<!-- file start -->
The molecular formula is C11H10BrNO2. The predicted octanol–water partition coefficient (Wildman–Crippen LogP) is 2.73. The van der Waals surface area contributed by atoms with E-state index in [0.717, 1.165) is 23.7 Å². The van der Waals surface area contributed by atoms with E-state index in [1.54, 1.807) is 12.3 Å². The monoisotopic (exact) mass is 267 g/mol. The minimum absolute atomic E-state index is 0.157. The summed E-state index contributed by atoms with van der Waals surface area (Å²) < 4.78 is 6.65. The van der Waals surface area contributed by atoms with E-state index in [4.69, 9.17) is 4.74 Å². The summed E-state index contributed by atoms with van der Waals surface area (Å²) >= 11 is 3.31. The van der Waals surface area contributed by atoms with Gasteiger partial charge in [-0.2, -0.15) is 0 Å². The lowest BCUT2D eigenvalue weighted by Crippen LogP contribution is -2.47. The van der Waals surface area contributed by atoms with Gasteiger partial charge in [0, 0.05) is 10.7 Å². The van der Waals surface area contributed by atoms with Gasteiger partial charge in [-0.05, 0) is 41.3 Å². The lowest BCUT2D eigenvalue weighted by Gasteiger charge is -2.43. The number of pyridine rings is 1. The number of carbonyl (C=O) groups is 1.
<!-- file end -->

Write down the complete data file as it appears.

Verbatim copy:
The molecular formula is C11H10BrNO2. The predicted octanol–water partition coefficient (Wildman–Crippen LogP) is 2.73. The van der Waals surface area contributed by atoms with E-state index in [0.717, 1.165) is 23.7 Å². The van der Waals surface area contributed by atoms with E-state index in [1.54, 1.807) is 12.3 Å². The monoisotopic (exact) mass is 267 g/mol. The minimum absolute atomic E-state index is 0.157. The summed E-state index contributed by atoms with van der Waals surface area (Å²) < 4.78 is 6.65. The van der Waals surface area contributed by atoms with E-state index in [4.69, 9.17) is 4.74 Å². The summed E-state index contributed by atoms with van der Waals surface area (Å²) >= 11 is 3.31. The van der Waals surface area contributed by atoms with Gasteiger partial charge in [-0.2, -0.15) is 0 Å². The lowest BCUT2D eigenvalue weighted by Crippen LogP contribution is -2.47. The van der Waals surface area contributed by atoms with Gasteiger partial charge in [0, 0.05) is 10.7 Å². The van der Waals surface area contributed by atoms with Gasteiger partial charge in [-0.05, 0) is 41.3 Å². The lowest BCUT2D eigenvalue weighted by Gasteiger charge is -2.43. The number of pyridine rings is 1. The number of carbonyl (C=O) groups is 1.